The folks who run the longest-running film festival in America, the San Francisco International Film Festival, also conduct outreach into the city’s communities to connect with the development, understanding, appreciation and aspirations of young people around film. Through youth education programs such as filmmakers in the classroom, schools at the festival, screenings at schools and the art and science of Lucasfilm, these forums have already reached 95,000 Bay Area schoolchildren and 3,000 teachers from more than 350 educational institutions. Other programs include internships, artist-in-residence series and the Young Filmmakers Camp. Find out what you can do to help or to benefit. The 57th Annual San Francisco International Film Festival is April 24, 2014 through May 8, 2014.

Stanford University – M.F.A. Documentary Film
Department of Art & Art History
435 Lasuen Mall
Stanford, CA 94305
(650) 723-3404
www.art.stanford.edu

Prepare yourself to be in the spotlight. Stanford’s Department of Art & Art History offers only eight students per year admission to the two-year Masters in Film and Media Studies. Named to 2013’s top 25 film schools by The Hollywood Reporter, it’s full time and it’s full on. Students receive an historical, theoretical and critical framework of the moving image while tackling the practical skills for producing non-fiction film and video. The curriculum includes individual production and collaboration on projects with assigned crews. Younger applicants can have a look at the B.A. in Film and Media Studies.

My aniMotion
868 Kearney St.
San Francisco, CA 94108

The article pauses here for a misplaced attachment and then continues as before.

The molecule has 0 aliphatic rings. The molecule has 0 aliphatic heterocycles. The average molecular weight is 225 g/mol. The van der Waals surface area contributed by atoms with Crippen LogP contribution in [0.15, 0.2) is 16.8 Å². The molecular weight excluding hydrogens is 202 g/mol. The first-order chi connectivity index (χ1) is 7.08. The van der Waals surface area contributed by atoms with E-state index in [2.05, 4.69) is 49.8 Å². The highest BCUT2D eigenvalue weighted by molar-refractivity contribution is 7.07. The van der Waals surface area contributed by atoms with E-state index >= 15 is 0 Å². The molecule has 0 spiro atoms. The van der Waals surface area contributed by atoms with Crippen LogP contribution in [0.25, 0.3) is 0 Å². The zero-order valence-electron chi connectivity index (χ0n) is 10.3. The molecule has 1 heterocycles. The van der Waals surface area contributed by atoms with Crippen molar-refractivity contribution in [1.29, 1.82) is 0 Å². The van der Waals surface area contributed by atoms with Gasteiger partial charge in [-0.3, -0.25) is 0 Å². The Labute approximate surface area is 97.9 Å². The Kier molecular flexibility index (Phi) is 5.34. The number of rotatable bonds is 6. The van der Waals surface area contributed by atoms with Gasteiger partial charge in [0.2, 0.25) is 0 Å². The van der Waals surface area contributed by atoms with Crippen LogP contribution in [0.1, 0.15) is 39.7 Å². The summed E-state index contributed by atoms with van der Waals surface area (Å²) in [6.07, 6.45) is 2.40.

(510) 417-0040
www.myanimotion.com

Are you into visual special effects? It’s a fast-changing field related to film, game development and short animations. Graphic and IT expert Julius Sanchez has re-invented marker-less motion capture, allowing for movement of the human body to be tracked and transferred to 3D character mesh without the restriction of a body suit. Students need intermediate to advanced skills with 3D software packages such as Maya, 3D Studio or MotionBuilder for this workshop, which explains and demonstrates the pipeline of 3D modeling, rigging, skinning and applying motion-captured data to 3D character models. Does it sound technical and amazing? It is.

wdfm You Can Be The Next Coppola, Lucas or Spielberg!

Walt Disney Family Museum (credit: Laurie Jo Miller Farr)

The Walt Disney Family Museum
104 Montgomery St.
San Francisco, CA 94129
(415) 345-6800
www.waltdisney.org

The Walt Disney Family Museum is neatly tucked away in an 1890s former barracks beyond the grassy lawn overlooking the Golden Gate Bridge in San Francisco’s Presidio. Opened in 2009, it’s a must-see for anyone interested in the treasure trove of lessons and work left behind by the forward-thinking “Showman of the World.” Students and parents of students interested in film and animation might take note of the classes, workshops and summer camps taught at the museum. After all, Walt got his start scribbling long before he came up with the multi-plane camera: one of the three original surviving cameras is on display, as are some of Walt’s childhood drawings among so many fascinating, original artifacts.

Laurie JM Farr is a freelance writer covering all things in her adopted San Francisco. A dedicated urbanite, she’s a transplanted New Yorker by way of a couple of decades in London as a hotel sales and marketing manager. Follow her work on @ReferencePlease, USA Today, Yahoo! and on Examiner.com.